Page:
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The billionaire Koch brothers have been big contributors to Republican candidates for many years, but they've said they will not get behind Donald Trump in the presidential race, funneling their donations toward local elections instead. However, there are plenty of big spenders in Hollywood who are ready to drop some dollars on Trump's campaign. Are they willing to openly admit it?

Then, Los Angeles Unified School District has paid out more than $300 million to settle teacher sexual misconduct cases in just the last four years. What is LAUSD doing to prevent sexual abuse?

Also, a City Council committee voted to give nearly $200 million in taxpayer aid to a private developer over 25 years to get the Gehry Grand Avenue project done.

And finally, the ongoing drought has reignited a debate over the future of the Colorado River's great dams.

Photo: Gage Skidmore

Which Hollywood Celebs Support Trump, and Who's Willing to Admit It? 9 MIN, 11 SEC

The Koch brothers have been big contributors to Republican candidates and causes for many years, but the one candidate they've said they will not get behind is Donald Trump. There are plenty of other big spenders, however, ready to drop some dollars on Trump's presidential campaign. He's kicking off his fundraising efforts in Los Angeles Wednesday with an event hosted at the mansion of real estate billionaire, Tom Barrack. The cheapest ticket to attend costs $25,000. Insiders involved in the event have said they there will be some entertainment bigwigs in attendance, but many are reluctant to openly state their support of Trump in liberal Hollywood.

Andy Kroll, California Sunday Magazine (@AndyKroll)

Kroll on Hollywood's most influential (and most discreet) political organizations

Turned Off by Trump, Kochs Focus on Local Elections 13 MIN, 44 SEC

Billionaires Charles and David Koch raised $400 million four years ago in a losing campaign against the reelection of President Obama. This year, the Kochs pledged to raise a war chest of almost $900 million to make sure a conservative candidate wins in November. That's more than the Republican Party itself is likely to raise. But the Koch brothers have been thwarted yet again, this time by the one GOP candidate they've said they won't support: Donald Trump. As a result, the Kochs reportedly have changed their minds about spending any money on the presidential election. Instead, they'll focus on local elections, and on continuing to support a network of conservative organizations they've helped build over four decades – organizations that have successfully helped usher in a Conservative era across the country.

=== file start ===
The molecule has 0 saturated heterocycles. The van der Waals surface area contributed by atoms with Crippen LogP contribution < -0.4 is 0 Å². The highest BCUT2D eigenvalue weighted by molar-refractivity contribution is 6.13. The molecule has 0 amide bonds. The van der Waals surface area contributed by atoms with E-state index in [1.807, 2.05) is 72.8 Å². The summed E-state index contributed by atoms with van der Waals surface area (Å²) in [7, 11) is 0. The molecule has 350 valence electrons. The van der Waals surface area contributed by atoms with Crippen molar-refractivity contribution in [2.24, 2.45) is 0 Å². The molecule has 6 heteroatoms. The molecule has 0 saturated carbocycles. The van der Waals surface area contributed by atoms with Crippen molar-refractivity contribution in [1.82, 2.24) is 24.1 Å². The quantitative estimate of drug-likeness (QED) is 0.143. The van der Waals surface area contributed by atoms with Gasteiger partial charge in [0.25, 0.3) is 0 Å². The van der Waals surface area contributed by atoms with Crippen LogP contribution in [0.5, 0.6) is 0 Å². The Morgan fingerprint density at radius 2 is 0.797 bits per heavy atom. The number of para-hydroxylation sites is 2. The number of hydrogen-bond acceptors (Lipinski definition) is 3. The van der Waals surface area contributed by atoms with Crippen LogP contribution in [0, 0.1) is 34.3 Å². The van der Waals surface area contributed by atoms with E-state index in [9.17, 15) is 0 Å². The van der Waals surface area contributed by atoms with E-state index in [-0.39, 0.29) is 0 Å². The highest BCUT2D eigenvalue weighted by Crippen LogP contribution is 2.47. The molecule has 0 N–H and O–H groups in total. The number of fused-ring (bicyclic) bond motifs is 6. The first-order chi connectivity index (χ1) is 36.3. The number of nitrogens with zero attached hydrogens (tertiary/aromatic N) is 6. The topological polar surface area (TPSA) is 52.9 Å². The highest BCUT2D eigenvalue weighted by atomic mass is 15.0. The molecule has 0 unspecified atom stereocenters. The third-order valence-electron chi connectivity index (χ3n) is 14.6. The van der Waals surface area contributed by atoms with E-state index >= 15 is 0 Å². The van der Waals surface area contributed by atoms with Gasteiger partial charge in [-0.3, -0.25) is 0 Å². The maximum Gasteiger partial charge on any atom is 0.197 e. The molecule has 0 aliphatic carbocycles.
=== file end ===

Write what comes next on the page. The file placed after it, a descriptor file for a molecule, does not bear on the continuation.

Jane Mayer, New Yorker (@JaneMayerNYer)

Jane Mayer's 'Dark Money: The Hidden History of the Billionaires Behind the Rise of the Radical Right'

Dark Money

Jane Mayer

LA Unified Abuse Settlements Top $300 Million 8 MIN, 33 SEC

The Los Angeles Unified School District has been plagued in recent years by a series of teacher sexual misconduct cases. As a result, the nation's second largest school district has paid out more than $300 million to sexual abuse victims in just the last four years. The payouts aren't for the crimes committed by the teachers, however, they're for LA Unified failing to protect students, by either missing warning signs of sexual abuse or by outright dismissing or ignoring complaints. What is LAUSD doing to prevent sexual abuse?

Howard Blume, Los Angeles Times (@howardblume )

The huge price tag for missing warnings of LA teachers abusing students

Taxpayer Aid Approved for Gehry Grand Avenue Project 7 MIN, 12 SEC

For years, city leaders have been trying to turn downtown LA's Grand Avenue into a vibrant urban center. But the centerpiece piece of that vision has gone unrealized: a pair of towers designed by Frank Gehry, across from Walt Disney Concert Hall. The city took a step toward finally building the towers on Tuesday, when a City Council committee voted to give a private developer nearly $200 million in taxpayer aid over 25 years to get the project done. Does that mean a groundbreaking is coming soon?

Jon Regardie, Los Angeles Downtown News (@DowntownNews)

LA leaders take a major step toward providing taxpayer aid for stalled Grand Avenue project

Drought and the Future of Colorado River's Great Dams 7 MIN, 46 SEC

The Glen Canyon Dam is an enormous structure located near the Utah-Arizona border about twenty miles north of the Grand Canyon. It was built to harness and store Colorado River water for surrounding states, and to generate clean energy to power the region. It stands as a symbol of twentieth century ingenuity, a feat of engineering that allowed towns to thrive in the desert. But in the reality of today's ongoing drought, with water levels at historic lows, not just at Lake Powell behind Glen Canyon Dam, but in Hoover Dam's Lake Mead as well, there's an effort underway to combine the two dams into one. The end result could save 179 billion gallons of water a year, enough for a large population city like Los Angeles.

Aerial view of Glen Canyon Dam and Wahweap Basin of Lake Powell
Photo: Bureau of Reclamation

Abrahm Lustgarten, ProPublica (@AbrahmL)

The water crisis in the West has renewed debate about the effectiveness of major dams

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